The December 20 issue of the New Yorker ran an article called “Focus Mode” https://www.newyorker.com/magazine/2021/12/20/can-distraction-free-devices-change-the-way-we-write that chronicles the author’s search for the “perfect tool” for the distracted writer – by which he means a focused, distraction-free environment dedicated to the writing craft. In his words, such a tool would “temper tech solutionism with analog nostalgia.” I was surprised to learn that his quest was in fact a rebellion against my writing tool, good old Microsoft Word. It seems that Word’s many features are so irresistible and disorienting that he fiddles with them more than he writes. This disability afflicts a good number of writers, as evidenced by the astonishing array of solutions to choose from.
Some Tools for the Distracted Writer
One writing app is called Write Or Die. One setting will delete your text if you take your hands off the keyboard. Seriously. iA Writer features very few features – but there is “focus mode,” which squeezes the sentence at hand into a vertical column and grays out everything else. OmmWriter – you guessed it – goes Zen on you. Spacy background music and images opens you to mindful writing. FreeWrite Smart is a clunky typewriter-like device that lets you see only ten lines of text at a time on an index-card size screen. The reMarkable tablet offers a digital experience very much like writing on paper, and claims to decipher handwriting in thirty-three languages (as long as your handwriting is really, really neat).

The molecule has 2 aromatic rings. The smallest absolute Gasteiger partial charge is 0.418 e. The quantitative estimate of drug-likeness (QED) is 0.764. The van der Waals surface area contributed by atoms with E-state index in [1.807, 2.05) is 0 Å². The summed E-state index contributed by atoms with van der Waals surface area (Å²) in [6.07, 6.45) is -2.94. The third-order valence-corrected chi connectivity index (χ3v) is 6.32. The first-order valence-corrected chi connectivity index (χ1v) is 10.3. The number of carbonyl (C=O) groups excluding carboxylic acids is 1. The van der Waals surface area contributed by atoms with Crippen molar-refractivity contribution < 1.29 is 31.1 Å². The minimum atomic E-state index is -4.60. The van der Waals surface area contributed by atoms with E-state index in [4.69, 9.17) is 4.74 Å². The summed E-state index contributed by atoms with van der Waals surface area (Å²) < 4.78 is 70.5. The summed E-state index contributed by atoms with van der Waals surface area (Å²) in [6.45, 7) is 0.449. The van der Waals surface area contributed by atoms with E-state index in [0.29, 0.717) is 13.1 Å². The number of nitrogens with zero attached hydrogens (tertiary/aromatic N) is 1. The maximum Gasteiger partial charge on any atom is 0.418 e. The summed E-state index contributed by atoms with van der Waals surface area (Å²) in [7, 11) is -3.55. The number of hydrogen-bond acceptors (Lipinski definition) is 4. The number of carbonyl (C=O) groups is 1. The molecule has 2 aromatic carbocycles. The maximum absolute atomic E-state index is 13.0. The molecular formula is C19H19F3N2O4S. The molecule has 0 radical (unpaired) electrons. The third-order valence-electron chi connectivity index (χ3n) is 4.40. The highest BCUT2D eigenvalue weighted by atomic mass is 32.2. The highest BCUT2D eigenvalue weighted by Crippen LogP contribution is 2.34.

The AlphaSmart, designed years ago as a cheap device for typing classes, shows four lines of type on a cruddy little green screen. What you type into it is unformatted, so you have to send the file to your computer and, um, a word processing program like Word. Some writer praise its portability, but it’s no lighter or smaller than many laptops. It’s way cheaper, but you get what you pay for. It won’t let you on the internet, but that smartphone next to you will.
The author clearly gets that these are gimmicky, and that perfection is an illusion. He ends his article as he fires up his new AlphaSmart Neo2. I hope this will get him closer to his goal, but I suggest that the problem was never Microsoft Word. Word is indeed loaded with features, but I use the ones that help me and leave the rest to those who need them. I can strip the Word screen down to a white page and a cursor, and I can resize the window to display as much or as little text as I want. Then it’s just me, the screen, and the keyboard.
If one of these alternatives to Word ends up floating his boat, great, but this dude is a staff writer for the New Yorker! Whatever he writes with, his writing skills are a priori better than most. My advice, humbly offered: if you haven’t won a Pulitzer Prize yet, quit blaming your tools. What writer isn’t a distracted writer sometimes? Trust yourself. Take yourself and your writing tool to a quiet place with some coffee. Play background music if you like, but with no lyrics. When you find yourself distracted, which is inevitable, forgive yourself and get back to work. That’s Focus Mode.